Senator Chuck Grassley wanted to create targeted fiscal policies to combat the coronavirus, aiming money at travel-related businesses. President Trump has other ideas.
Trump said he’ll ask Congress for a payroll tax cut and other “very major” stimulus moves, but left out details. Still, a payroll tax cut can only mean one thing, that working Americans pay less in taxes, therefore they have more cash.
That might sound good, but it’s not likely to goose the economy very much, and certainly won’t replace the spending lost on airline travel, hotels, movie theaters, theme parks, concerts, sporting events, etc.
To do that, Congress would need to shovel cash to consumers and businesses as fast as possible, not drawn out over months of paychecks, $20 at a time.
The president favors a broad payroll tax cut but others inside the White House want a targeted response that benefits industries and areas hardest hit by the virus, advisers say.
Neil Bradley, chief policy officer for the U.S. Chamber of Commerce, said:
“This isn’t a situation where we need to flood the economy. What we need to do is help anyone who’s adversely impacted navigate and get to the other side of this.”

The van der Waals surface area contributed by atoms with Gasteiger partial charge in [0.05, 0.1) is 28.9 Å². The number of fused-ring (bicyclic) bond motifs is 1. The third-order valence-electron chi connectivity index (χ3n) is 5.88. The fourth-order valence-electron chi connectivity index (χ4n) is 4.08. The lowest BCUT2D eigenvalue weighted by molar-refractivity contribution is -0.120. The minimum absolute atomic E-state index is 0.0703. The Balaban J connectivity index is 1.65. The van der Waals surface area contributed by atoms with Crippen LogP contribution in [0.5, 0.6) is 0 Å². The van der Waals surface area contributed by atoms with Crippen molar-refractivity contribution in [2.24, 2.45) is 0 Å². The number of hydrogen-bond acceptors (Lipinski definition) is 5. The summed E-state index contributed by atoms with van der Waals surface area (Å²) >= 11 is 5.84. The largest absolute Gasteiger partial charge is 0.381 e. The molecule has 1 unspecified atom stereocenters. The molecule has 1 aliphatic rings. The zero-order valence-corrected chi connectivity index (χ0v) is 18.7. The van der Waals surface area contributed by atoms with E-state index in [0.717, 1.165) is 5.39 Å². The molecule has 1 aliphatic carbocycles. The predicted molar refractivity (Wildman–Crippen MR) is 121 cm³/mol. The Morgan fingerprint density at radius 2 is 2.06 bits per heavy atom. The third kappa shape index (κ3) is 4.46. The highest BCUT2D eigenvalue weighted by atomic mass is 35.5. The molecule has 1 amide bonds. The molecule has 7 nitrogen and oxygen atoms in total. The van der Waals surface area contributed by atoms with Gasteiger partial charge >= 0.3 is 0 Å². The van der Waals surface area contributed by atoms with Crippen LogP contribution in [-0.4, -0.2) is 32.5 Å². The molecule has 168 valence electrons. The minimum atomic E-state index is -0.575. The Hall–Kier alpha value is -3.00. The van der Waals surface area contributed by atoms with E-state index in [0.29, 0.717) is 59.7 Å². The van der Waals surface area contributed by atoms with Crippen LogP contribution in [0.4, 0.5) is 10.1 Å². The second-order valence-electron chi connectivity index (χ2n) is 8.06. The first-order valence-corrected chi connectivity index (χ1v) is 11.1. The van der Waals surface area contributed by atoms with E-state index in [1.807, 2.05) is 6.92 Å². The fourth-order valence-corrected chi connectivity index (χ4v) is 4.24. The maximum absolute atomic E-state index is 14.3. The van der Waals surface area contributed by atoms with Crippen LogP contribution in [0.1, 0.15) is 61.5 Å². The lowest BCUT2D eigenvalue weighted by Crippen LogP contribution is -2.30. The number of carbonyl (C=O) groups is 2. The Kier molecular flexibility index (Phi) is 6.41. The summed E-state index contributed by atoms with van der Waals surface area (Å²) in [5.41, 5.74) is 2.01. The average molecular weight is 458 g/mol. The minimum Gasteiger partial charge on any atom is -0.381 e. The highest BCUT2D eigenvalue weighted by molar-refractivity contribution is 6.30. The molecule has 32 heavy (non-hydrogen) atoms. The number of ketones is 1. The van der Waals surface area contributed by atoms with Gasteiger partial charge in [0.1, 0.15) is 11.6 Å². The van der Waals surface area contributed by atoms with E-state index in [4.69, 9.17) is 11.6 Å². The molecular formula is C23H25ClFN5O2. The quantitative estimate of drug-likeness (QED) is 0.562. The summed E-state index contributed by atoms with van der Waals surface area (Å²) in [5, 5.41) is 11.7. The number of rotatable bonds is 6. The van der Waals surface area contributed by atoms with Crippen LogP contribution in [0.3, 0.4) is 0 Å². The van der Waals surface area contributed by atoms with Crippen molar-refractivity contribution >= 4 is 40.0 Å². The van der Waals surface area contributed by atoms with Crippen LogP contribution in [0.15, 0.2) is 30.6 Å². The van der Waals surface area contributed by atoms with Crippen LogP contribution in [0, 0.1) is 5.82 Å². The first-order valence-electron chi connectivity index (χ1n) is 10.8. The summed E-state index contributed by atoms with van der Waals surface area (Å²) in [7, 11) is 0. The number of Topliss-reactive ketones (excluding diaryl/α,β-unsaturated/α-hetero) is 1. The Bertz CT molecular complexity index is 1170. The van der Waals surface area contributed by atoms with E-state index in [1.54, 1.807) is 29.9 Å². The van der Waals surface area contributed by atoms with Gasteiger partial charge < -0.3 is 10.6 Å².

Bradley thinks that means income support for workers laid off and aid for the travel, tourism and other sectors impacted by the virus.
Small business owners, already squeezed by high debt, rising wages and Trump’s tariffs on Chinese goods, are likely to be among the most affected if customers stay home.
“The way we think about it is, if you have a business that was an otherwise profitable ongoing concern that is impacted by this, you shouldn’t have to go out of business because of this temporary shock. Individuals that were otherwise employed should not have to go into default.”
Any move such as a payroll tax cut or rebate would likely need the approval of Congress and action may not be imminent, as lawmakers are scheduled for a recess next week.
House of Representatives Speaker Nancy Pelosi on Monday issued coronavirus spending priorities for Democrats, including paid sick leave for quarantined workers, enhancements to unemployment insurance, food stamps and other nutrition programs, and reimbursements for coronavirus medical treatments.
The BlackRock Investment Institute said:
“The key vulnerabilities that need to be addressed: cash challenges faced by companies, especially small- and medium-sized enterprises, and households.”
It called for generous government support to expand sick pay, adjustments to welfare and unemployment insurance programs to temporarily enhance benefits and, if necessary, direct payments to households.
For businesses, it called for tax deferrals to boost cash flow. Disaster relief mechanisms could be used to push cash to firms deeply affected.